If you want to use iTunes to manage songs in your Sony Ericsson K750i, you can either use Mass Storage Synchronizer (which I wrote about earlier) or iTunes Agent. If you’re not technically adept, Mass Storage Synchronizer may be the software for you as it is simpler to set up than iTunes Agent.
Before using any of these two software to manage songs in your k750i, make sure you have the latest K750i firmware, currently R1BC002. Previous firmware have bugs that cause errors in file transfers to the memory stick via a USB cable. (Click on photos to enlarge)
iTunes Agent requires .Net Framework 2.0 final in order to work. What iTunes Agent does is monitor music players attached to your computer, create an iTunes playlist for that device and then synchronize the music tracks with your mp3 player.
iTunes Agent detects the devices based on its directory structure. The Sony Ericsson Walkman Phone setting pre-configured in iTunes Agent did not work with the K750i when I tested it. The program displayed an error notice about the file path.
What I did was I created a new device profile named it K750i and used the following settings: Synch Pattern: iTunes, Music Folder: MP3; Rec. pattern: D:MP3.
There are three options for synchronization pattern, iTunes (you let iTunes handle the structure of your phone’s music folder), Artist Folder (songs are saved in folders organized through artists’ names) and flat (songs are saved in the root MP3 or music directory, no sub-folders)
When I saved the settings and restarted my PC, iTunes Agent was able to correctly identify my K750i and create a playlist for it. I dragged songs to the K750i playlist created in iTunes. There were some podcasts that I couldn’t drag into the playlist so I just right-clicked on it and chose Add to Playlist and chose K750i. It turned out that the podcast link had links to previous episodes that were no longer in my PC so I just deleted this.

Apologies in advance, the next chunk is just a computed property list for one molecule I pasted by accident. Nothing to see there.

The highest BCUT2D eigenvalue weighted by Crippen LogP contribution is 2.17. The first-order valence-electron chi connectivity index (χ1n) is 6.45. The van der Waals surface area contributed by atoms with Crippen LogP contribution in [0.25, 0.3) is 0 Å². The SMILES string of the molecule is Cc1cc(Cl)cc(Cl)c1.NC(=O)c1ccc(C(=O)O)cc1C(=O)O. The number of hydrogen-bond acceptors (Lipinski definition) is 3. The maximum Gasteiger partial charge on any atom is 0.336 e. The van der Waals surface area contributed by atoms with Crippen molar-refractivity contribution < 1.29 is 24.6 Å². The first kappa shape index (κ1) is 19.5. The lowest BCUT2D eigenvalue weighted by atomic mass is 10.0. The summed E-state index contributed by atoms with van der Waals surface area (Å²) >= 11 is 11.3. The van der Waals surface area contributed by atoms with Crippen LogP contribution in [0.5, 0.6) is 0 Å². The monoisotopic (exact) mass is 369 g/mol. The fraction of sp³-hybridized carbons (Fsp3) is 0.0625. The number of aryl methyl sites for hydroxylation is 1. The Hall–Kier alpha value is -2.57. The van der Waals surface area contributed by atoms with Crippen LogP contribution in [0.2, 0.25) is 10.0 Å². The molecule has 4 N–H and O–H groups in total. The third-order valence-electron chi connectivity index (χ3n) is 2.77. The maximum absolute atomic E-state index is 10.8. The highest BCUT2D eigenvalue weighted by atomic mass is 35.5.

After I finished my selection, I just right-clicked on the iTunes Agent icon in the task bar and chose Synchronize device. The synchronization went well save for a hitch, I had inadvertently dragged link to songs that I’ve already deleted so error messages popped up. But apart from that, the synchronization went well.
Using iTunes to manage your K750i songs is very user-friendly because most people, including me, already use the Apple software in playing songs in the computer or listening to podcasts.
The only problem with managing songs this way is how songs are organized in your phone’s memory stick: saved in subfolders based on artists’ name. This is good if you have single-artist albums. But with album compilations, it’s a nightmare to create a playlist as you’d have a lot of subfolders with only one song file in it.
I only use iTunes to manage music files in my K750i if I’m in my podcast listening mode. But if I want to listen to songs, I manage the files using Total Commander, an awesome Windows file manager utility. With Total Commander, I can determine the directory structure of the music files to make it easier for me when I create a playlist for the songs.